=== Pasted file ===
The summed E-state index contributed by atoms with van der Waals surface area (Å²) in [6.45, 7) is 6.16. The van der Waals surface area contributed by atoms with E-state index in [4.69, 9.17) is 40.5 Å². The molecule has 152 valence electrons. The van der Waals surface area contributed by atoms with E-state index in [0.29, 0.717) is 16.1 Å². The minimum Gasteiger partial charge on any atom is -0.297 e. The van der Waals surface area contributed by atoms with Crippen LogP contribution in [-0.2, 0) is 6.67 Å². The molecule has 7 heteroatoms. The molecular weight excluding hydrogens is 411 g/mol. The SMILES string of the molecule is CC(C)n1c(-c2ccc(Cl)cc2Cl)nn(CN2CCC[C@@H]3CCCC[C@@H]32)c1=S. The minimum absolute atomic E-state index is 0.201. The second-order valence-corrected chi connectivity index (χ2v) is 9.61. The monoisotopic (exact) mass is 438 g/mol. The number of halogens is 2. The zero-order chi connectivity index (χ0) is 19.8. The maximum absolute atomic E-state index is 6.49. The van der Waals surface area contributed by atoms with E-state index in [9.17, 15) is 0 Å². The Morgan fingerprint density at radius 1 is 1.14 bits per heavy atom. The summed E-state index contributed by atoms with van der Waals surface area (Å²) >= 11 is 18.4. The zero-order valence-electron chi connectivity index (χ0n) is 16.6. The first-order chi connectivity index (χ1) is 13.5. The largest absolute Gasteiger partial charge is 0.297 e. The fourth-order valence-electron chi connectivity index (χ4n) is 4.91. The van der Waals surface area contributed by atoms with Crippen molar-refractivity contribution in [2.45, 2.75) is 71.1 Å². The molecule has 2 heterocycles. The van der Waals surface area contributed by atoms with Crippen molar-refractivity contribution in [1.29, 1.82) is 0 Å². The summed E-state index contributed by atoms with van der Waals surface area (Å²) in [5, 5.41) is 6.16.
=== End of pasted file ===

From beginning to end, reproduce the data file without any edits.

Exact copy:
The summed E-state index contributed by atoms with van der Waals surface area (Å²) in [6.45, 7) is 6.16. The van der Waals surface area contributed by atoms with E-state index in [4.69, 9.17) is 40.5 Å². The molecule has 152 valence electrons. The van der Waals surface area contributed by atoms with E-state index in [0.29, 0.717) is 16.1 Å². The minimum Gasteiger partial charge on any atom is -0.297 e. The van der Waals surface area contributed by atoms with Crippen LogP contribution in [-0.2, 0) is 6.67 Å². The molecule has 7 heteroatoms. The molecular weight excluding hydrogens is 411 g/mol. The SMILES string of the molecule is CC(C)n1c(-c2ccc(Cl)cc2Cl)nn(CN2CCC[C@@H]3CCCC[C@@H]32)c1=S. The minimum absolute atomic E-state index is 0.201. The second-order valence-corrected chi connectivity index (χ2v) is 9.61. The monoisotopic (exact) mass is 438 g/mol. The number of halogens is 2. The zero-order chi connectivity index (χ0) is 19.8. The maximum absolute atomic E-state index is 6.49. The van der Waals surface area contributed by atoms with E-state index in [9.17, 15) is 0 Å². The Morgan fingerprint density at radius 1 is 1.14 bits per heavy atom. The summed E-state index contributed by atoms with van der Waals surface area (Å²) >= 11 is 18.4. The zero-order valence-electron chi connectivity index (χ0n) is 16.6. The first-order chi connectivity index (χ1) is 13.5. The largest absolute Gasteiger partial charge is 0.297 e. The fourth-order valence-electron chi connectivity index (χ4n) is 4.91. The van der Waals surface area contributed by atoms with Crippen molar-refractivity contribution in [2.45, 2.75) is 71.1 Å². The molecule has 2 heterocycles. The van der Waals surface area contributed by atoms with Crippen molar-refractivity contribution in [1.29, 1.82) is 0 Å². The summed E-state index contributed by atoms with van der Waals surface area (Å²) in [5, 5.41) is 6.16.